So I wrote two backup strategies at work lately. Both seem to work rather fine, but I can see that unless I document them somehow they are going to overlap in my brain and that would be bad.
The first one is the the snapshot.rb/deepfreeze.pl/rsync strategy. In this one, we take and do a synchronization to a target disk. Then each day we rotate this snapshot and any other snapshots on disk to older directory names. So disk.2 would be moved to disk.3 and disk.4 to disk.5. Depending on how many snapshots are in the disk the last one is removed each time we rotate. This is where deepfreeze.pl comes in. He basically goes in and checks to see what is different from this snapshot and the latest snapshot and then archives those differences in a tarball [archive file] on yet another disk. This means you get all the files that have been changed since the final snapshot was taken. This is cool and lets a person go back to any day as long as you have snapshots and tarballs and get file *at that day*. [Mental note: Check deepfreeze and see how it's diffing]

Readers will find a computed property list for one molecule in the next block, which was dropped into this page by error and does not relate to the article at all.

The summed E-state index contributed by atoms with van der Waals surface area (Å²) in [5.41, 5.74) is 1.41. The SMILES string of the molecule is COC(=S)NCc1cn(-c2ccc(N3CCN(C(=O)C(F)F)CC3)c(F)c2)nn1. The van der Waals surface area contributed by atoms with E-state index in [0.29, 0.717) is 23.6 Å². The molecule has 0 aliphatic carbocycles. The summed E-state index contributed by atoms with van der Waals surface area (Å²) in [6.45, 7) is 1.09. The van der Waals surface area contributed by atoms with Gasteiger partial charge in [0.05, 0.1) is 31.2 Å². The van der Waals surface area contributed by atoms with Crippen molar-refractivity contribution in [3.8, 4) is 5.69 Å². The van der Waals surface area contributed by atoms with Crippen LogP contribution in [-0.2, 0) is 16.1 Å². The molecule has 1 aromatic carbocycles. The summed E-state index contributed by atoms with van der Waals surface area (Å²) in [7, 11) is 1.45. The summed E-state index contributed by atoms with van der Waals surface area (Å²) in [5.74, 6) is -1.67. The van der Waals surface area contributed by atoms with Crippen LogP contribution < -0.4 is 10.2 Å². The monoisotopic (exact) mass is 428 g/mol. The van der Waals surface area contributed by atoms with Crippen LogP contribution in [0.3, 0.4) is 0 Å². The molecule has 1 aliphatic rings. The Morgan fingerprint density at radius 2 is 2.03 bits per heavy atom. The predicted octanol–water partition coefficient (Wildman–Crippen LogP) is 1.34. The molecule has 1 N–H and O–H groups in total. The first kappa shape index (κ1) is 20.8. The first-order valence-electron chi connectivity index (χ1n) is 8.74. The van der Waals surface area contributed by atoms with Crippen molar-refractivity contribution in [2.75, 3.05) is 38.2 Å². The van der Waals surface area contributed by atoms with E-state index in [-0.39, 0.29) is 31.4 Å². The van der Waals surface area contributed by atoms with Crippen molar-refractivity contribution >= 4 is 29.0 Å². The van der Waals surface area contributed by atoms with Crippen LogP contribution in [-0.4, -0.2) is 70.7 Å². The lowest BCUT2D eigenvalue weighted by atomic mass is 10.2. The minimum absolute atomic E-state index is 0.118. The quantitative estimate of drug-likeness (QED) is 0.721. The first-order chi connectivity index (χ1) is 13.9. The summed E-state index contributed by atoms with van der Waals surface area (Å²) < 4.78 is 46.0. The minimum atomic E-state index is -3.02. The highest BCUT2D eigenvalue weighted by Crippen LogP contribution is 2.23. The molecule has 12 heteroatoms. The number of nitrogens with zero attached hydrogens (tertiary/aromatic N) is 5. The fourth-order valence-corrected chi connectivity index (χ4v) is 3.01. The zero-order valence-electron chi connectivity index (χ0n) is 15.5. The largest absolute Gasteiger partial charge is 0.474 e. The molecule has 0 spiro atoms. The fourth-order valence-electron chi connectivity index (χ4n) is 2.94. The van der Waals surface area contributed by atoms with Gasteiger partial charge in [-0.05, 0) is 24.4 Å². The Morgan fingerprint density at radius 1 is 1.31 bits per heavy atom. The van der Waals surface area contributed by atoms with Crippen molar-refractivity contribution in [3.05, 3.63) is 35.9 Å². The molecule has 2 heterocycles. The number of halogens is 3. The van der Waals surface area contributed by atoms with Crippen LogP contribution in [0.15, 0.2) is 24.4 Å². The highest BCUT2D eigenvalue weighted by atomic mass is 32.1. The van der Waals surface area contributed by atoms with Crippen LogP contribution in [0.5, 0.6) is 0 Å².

The second strategy is to take a timestamp file and find all the files on a drive that are newer than that file. Then tar them all up. Simple, eh? The other neat thing is that you can change the timestamp so that it says "Back up everything since 1969" for example and get a full backup. It's really smooth and makes backing up stuff on an odd schedule really easy. Just touch the file once a week to be a week old and it'll do a weekly backup. Touch it once a month and get one, two, or even three month backups depending on the date you specify.
Yeah it's cool.